Since its invention in 1974, Rubik’s cubes have been entertaining and frustrating those that choose to take on the challenge of aligning their shapes. More recently, however, people have been building algorithms and machinery to do it for them, including Mario Milanesio’s Arduino Rubik Solver, or ARS.

ARS, which was constructed with the help of Milanseio’s students, is comprised of several 3D-printed and laser-cut parts. The device utilizes a series of four stepper motors to rotate the cube, along with two more to pull the grippers back when needed. 

Solving is assisted by the ARS Studio software package, which lets users program in the existing color sequence. It then sends movement commands to an Arduino Uno over serial, which controls the motors via six A4988 Pololu drivers to complete the puzzle.

VR environments are meant to be immersive, but if you’ve ever thought what was missing is being actually pummeled by robotic fists, then James Bruton’s newest project could be just the thing. 

Bruton recently teamed up with students from Portsmouth University to build a robot that works in the real world, and coordinates its movements with a virtual setting displayed on the human’s headset.

The robot itself is controlled by an Arduino Mega, and features a differential (tank) drive with encoders for feedback. Shoulders can tilt from left to right, and the actual punching motion is handled by pneumatic actuators built from modified bicycle pumps. Robo-fists are covered by boxing gloves to keep humans relatively safe, and flesh-based competitors are given a small shield and sword-bat with which to fight back!

I worked on this project with final year degree students in Computer Games Technology at Portsmouth University CCI faculty. The robot hardware is controlled over a serial interface, the team built an VR game which controls the robot, so when you get hit in VR you get hit in real life! The robot is tracked back into VR with Vive trackers so it stays in sync.

If you have to do a lot of drawing on a whiteboard, you also have to clean it. Why not have a robot do this instead? That’s the idea behind Wipy, an Arduino Uno-based robot that uses magnets to stick it to the board, plus grippy wheels and motors to power it across your scribbles.

Wipy employs an array of IR sensors that enable it to act as a line follower, along with a time-of-flight (ToF) sensor to detect your hand on the board. While one might assume this sensing arrangement would prevent it from erasing your work-in-progress, it annoyingly allows it to start erasing immediately when you start drawing on the board. At least it has a cute LED face!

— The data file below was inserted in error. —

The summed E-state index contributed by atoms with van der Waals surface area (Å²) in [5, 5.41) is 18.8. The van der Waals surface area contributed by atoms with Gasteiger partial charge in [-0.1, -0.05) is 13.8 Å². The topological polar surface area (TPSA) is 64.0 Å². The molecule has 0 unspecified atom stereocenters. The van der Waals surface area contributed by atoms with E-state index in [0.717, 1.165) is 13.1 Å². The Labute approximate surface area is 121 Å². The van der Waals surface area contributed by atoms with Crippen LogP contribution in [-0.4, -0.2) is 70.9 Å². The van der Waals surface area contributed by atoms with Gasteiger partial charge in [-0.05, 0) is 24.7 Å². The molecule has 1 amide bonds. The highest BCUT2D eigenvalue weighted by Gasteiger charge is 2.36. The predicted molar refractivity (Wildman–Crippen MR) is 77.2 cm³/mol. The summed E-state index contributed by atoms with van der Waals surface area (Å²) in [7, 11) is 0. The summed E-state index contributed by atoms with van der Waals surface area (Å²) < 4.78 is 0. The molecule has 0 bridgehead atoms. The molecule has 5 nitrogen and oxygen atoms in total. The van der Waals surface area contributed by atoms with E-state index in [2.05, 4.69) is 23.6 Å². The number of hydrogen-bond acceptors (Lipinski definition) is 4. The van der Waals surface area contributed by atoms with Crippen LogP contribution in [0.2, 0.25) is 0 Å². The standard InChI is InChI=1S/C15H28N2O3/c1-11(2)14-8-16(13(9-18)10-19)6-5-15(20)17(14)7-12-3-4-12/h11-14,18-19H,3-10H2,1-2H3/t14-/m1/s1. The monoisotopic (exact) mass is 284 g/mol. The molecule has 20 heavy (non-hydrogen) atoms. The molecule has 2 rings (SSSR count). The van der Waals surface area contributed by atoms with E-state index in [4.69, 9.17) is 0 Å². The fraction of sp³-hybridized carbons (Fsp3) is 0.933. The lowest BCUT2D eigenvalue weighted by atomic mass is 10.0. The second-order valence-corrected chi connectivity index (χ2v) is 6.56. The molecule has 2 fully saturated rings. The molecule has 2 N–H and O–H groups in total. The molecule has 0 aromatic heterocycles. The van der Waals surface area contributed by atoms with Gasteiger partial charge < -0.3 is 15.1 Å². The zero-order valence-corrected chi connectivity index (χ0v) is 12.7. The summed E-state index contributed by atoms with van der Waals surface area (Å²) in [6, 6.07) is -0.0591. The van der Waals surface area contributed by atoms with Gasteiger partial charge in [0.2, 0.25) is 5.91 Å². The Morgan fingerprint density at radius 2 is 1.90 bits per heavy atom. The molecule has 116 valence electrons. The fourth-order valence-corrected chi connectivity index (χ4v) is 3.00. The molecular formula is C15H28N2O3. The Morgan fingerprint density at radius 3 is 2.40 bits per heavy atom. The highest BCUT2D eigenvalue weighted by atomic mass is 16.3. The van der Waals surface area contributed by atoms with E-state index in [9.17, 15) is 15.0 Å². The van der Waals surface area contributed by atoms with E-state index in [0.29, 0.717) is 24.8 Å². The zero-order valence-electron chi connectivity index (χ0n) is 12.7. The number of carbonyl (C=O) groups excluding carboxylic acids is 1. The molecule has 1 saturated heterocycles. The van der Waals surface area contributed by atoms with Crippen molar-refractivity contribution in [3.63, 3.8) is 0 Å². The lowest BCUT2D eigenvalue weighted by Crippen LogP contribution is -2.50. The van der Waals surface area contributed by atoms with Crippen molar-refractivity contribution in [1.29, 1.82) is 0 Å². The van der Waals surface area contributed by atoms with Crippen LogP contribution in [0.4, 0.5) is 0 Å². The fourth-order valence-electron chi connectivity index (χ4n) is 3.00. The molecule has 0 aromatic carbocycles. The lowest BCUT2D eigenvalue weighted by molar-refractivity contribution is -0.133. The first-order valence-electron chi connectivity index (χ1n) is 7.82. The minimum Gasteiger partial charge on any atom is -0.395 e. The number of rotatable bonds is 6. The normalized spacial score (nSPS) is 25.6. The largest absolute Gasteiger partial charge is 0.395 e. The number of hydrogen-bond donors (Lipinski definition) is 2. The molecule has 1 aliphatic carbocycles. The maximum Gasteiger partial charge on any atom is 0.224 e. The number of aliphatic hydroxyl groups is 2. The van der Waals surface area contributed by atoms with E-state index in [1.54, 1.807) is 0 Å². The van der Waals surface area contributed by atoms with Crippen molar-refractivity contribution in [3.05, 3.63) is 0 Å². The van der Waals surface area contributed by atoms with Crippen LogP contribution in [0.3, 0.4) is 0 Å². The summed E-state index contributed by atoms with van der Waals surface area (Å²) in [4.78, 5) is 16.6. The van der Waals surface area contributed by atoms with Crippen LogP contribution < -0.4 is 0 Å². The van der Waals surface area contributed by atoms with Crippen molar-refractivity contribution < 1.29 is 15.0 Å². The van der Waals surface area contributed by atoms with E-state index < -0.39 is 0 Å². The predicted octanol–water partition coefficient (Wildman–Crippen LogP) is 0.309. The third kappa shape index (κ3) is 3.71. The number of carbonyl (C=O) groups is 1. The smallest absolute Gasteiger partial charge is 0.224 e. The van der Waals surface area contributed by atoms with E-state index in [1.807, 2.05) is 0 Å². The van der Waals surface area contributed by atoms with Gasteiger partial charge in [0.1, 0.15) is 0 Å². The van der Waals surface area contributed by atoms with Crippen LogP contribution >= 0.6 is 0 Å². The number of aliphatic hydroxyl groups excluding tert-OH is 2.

Did you ever get tired of cleaning the whiteboard? Have you ever wondered how much your life would improve if a robot could do this for you? You now have the chance to make this a reality with Wipy: the overly motivated whiteboard cleaner. Wipy will properly clean your embarrassingly bad drawings, and it will even do it with a cute smile. You don’t even need to activate it! It will just clean the board when you least expect it… Uhhh…*cough cough*…we, of course, mean: when you need it most!

– Our future friend will be able to stick to the board using magnets and is able to move through space using grippy wheels.

– It will be able to follow a line and erase it using a line-following sensor and a sponge.

– Wipy has the ability to measure the distance to your hand using a time-of-flight sensor.

– We will give Wipy a cute personality using a small OLED screen.

Do you like plants, but not so much the tending to and watering them? If that sounds like you, then you might be interested in your own CNC plant growing machine. The system—created by 15-year-old maker “daily3dprinting”— is controlled by an Arduino Uno, and uses a single stepper motor to pull a watering head into position based on hygrometer readings.

A relay is used to turn the grow light on at 6am and off at 8pm, and another to activate the unit’s water pump. A third relay is employed to power off the L298N stepper driver when not needed. 

The project took home second place in the math and engineering category at daily3dprinting’s high school science fair, and more info on the build is available in its write-up here.

Would you like a dog? Would you like a robot dog? If so, then this build by Michael Rigsby could be a great starting point. 

Rigbsy’s robotic pet features four servo-driven legs, with two-axis shoulder movement, as well as an articulated knee joint. As seen in the video below, it’s capable of picking itself up off the ground, and can then walk using a slow side-to-side gait.

An Arduino Uno uses the majority of its I/O pins to control the legs, and as of now, it travels forward with no directional control or sensor input. 

Instructions for the project, along code and 3D print files, are available in Rigsby’s write-up.